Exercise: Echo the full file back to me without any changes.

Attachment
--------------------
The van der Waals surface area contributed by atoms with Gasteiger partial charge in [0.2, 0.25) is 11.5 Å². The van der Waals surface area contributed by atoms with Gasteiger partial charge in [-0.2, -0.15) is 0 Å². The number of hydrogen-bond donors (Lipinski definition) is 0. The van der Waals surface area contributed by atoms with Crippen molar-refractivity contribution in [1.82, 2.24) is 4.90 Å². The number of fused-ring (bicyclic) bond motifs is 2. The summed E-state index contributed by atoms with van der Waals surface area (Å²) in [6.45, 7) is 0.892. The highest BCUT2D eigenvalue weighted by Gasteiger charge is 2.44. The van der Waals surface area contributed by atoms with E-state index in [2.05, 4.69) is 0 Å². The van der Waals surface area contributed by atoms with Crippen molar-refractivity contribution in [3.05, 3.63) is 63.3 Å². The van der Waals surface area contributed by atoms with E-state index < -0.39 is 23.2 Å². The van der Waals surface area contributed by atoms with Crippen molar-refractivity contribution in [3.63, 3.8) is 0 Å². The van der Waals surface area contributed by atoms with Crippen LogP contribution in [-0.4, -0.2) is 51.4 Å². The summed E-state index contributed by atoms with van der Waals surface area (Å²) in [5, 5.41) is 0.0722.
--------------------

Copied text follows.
The van der Waals surface area contributed by atoms with Gasteiger partial charge in [0.2, 0.25) is 11.5 Å². The van der Waals surface area contributed by atoms with Gasteiger partial charge in [-0.2, -0.15) is 0 Å². The number of hydrogen-bond donors (Lipinski definition) is 0. The van der Waals surface area contributed by atoms with Crippen molar-refractivity contribution in [1.82, 2.24) is 4.90 Å². The number of fused-ring (bicyclic) bond motifs is 2. The summed E-state index contributed by atoms with van der Waals surface area (Å²) in [6.45, 7) is 0.892. The highest BCUT2D eigenvalue weighted by Gasteiger charge is 2.44. The van der Waals surface area contributed by atoms with E-state index in [2.05, 4.69) is 0 Å². The van der Waals surface area contributed by atoms with Crippen molar-refractivity contribution in [3.05, 3.63) is 63.3 Å². The van der Waals surface area contributed by atoms with E-state index < -0.39 is 23.2 Å². The van der Waals surface area contributed by atoms with Crippen molar-refractivity contribution in [3.63, 3.8) is 0 Å². The van der Waals surface area contributed by atoms with Crippen LogP contribution in [-0.4, -0.2) is 51.4 Å². The summed E-state index contributed by atoms with van der Waals surface area (Å²) in [5, 5.41) is 0.0722.